People change. They are fickle like the weather and predictably unpredictable. Two people pledge to be faithful to each other until death yet divorce. Companies promise employees pensions but if they go out of business the hope of a secure future is dashed. Governments make pledges to their citizens yet renege when circumstances turn unfavorable, newly elected officials reverse policies, or whole administrations are overthrown. My assertion that people change is believable because you change and you’ve seen others change.
But how can I type that God does not change? How can I state that His nature is pure; that when He gives His word He keeps it; and, that His attributes are unblemished by error? My mutability casts doubt on the permanence of anything I suggest. If I recommend you believe the Bible when it asserts that God is immutable, you rightly can respond that the book was written by people. Eventually, you and I must test Scripture and reach our own conclusion if God inspired its writers. His permanence for us can only rest on trust—unchanging faith. If He is not immutable, we have great reason to fear!
Scripture teaches that Abraham received the following promise from God. “I will keep My covenantbetween Me and you, and your offspring after you throughout their generations, as an everlasting covenantto be your God and the [God] of your offspring after you” (Genesis 17:7). Countless times, the children of Abraham broke God’s covenant by chasing after other gods. Repeatedly He punished them and the wicked nations that surrounded them. Yet, at no time did He break His promise.
Malachi 3:6—"Because I, Yahweh, have not changed, you descendants of Jacob have not been destroyed.
The Old Testament’s depiction of God constantly judging and punishing Israel is in stark contrast to the loving manner He is portrayed in the New Testament. For this and many other reasons, people accuse Him of changing and therefore do not trust Him. But we should understand that His promise to Abraham was modified and expanded not because He changed His mind but because His chosen people so frequently refused to follow Him! In Hebrews 8:7-10 we read:
For if that first [covenant] had been faultless, no opportunity would have been sought for a second one. But finding fault with His people, He says: “Look, the days are coming,” says the Lord, “when I will make a new covenant with the house of Israel and with the house of Judah—not like the covenant that I made with their fathers on the day I took them by their hand to lead them out of the land of Egypt. Because they did not continue in My covenant, I disregarded them,” says the Lord. “But this is the covenant that I will make with the house of Israel after those days,” says the Lord: “I will put My laws into their minds, and I will write them on their hearts, and I will be their God, and they will be My people.”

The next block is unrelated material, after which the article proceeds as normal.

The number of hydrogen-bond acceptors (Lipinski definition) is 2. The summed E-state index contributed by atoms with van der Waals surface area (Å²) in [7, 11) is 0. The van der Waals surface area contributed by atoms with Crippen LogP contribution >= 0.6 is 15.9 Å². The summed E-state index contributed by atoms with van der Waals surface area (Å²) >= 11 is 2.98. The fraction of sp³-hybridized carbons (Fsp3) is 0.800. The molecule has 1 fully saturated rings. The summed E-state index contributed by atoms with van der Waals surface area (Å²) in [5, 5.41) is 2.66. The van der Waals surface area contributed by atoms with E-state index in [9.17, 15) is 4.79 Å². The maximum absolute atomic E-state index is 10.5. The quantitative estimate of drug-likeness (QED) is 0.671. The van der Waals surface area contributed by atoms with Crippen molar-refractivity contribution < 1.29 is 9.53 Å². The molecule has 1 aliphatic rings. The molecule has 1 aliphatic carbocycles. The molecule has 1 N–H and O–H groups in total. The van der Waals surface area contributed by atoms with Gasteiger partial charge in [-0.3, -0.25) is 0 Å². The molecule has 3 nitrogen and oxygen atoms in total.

In Ephesians 2:12,13 we learn that God kept His word to Abraham’s descendants, and further provided through Jesus a promise for all people! “At that time you were without the Messiah, excluded from the citizenship of Israel, and foreigners to the covenants of the promise, with no hope and without God in the world. But now in Christ Jesus, you who were far away have been brought near by the blood of the Messiah.” The angry God who punished a rebellious people was truly a loving God unwilling to eradicate them (and us) from the face of the earth! “For God loved the world in this way: He gave His One and Only Son, so that everyone who believes in Him will not perish but have eternal life” (John 3:16). That same Son, promised, “I am the way, the truth, and the life. No one comes to the Father except through Me” (John 14:6).
To question and ultimately reject God’s permanence and with that His offer and ability to deliver to us eternal life, is to put our faith in what is temporary. We trust the untrustable and decay to meaningless. Only an unchanging Father could offer an unchanging Son to bring salvation to a changing people. All other solutions rest on no permanent solution.
©2011 Daniel York ARR. Reveration is the weekly devotional ministry of First Cause. If you would like to receive these devotionals go to www.firstcause.org and click on the “Click here to receive weekly devotionals” box. Unlimited permission to copy this devotional without altering text or profiteering is allowed subject to inclusion of this copyright notice.
Ecclesiastes 12:10-The Teacher sought to find delightful sayings and to accurately write words of truth. (Holman CSB)